A teenager has worked out how germs travel on planes – and what can be done to stop them.
In a recent TED, Raymond Wang, 17, explained how he built computer simulations to show how germs move around aircrafts at speed.
He said that as air was pumped around the cabin, pathogens were spread from passenger to passenger.
Airborne diseases including SARS, bird flu and Ebola have prompted major international alerts over the past 20 years, but Mr Wang hopes his design could help restrict their spread during flights.
His device is a tiny fan which recirculates air out of the cabin rather than pumping stale air around continually.
In the TED talk, Mr Wang explains how his interest was piqued in the topic during the Ebola outbreak in 2015.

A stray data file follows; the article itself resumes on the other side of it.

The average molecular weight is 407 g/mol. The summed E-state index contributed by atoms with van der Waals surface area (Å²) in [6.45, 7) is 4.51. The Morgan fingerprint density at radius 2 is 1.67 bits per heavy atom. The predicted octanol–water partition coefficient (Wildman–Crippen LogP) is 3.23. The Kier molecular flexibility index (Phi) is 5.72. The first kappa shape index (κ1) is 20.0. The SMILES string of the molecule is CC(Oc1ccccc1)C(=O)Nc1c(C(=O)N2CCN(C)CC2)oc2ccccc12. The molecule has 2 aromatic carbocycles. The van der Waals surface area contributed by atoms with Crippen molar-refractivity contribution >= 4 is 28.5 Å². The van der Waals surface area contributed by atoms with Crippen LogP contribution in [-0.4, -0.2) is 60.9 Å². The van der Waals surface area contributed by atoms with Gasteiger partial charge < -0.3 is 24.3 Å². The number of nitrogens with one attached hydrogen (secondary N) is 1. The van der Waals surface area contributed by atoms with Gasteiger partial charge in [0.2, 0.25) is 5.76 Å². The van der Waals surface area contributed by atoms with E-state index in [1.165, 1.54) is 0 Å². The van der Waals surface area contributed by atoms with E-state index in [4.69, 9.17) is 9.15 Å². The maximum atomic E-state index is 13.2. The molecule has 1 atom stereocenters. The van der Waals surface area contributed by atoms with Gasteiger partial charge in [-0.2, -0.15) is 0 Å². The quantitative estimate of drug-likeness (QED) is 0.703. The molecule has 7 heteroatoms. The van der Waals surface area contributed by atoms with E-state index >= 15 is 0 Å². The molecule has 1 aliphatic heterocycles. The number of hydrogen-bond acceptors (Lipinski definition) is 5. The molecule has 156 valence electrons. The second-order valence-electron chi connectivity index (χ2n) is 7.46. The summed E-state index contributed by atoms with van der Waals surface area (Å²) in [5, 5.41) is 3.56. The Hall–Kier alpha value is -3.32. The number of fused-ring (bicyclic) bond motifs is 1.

He started looking at case studies of how germs had spread, including a flight carrying a man suffering from bird flu – leaving 17 other people infected by the end of the flight.
Mr Wang explained this was because although some used air does get filtered out, the air also mixes in the centre of the cabin.
“When we sneeze, the air gets swirled round multiple times before it has a chance to go out through the filter,” he said.
He explains how his filters would revolutionise air travel as the fans would create “personalised breathing zones” regardless of whether people are sitting in the aisle or in a window seat.
Mr Wang goes on to describe how his device, which he says could be implemented overnight, could save the world billions of dollars.
The SARs outbreak between 2002 and 2004 is estimated to have cost the aviation industry $40 million, and according to the World Health Organisation a flu outbreak could cost three trillion pounds to resolve.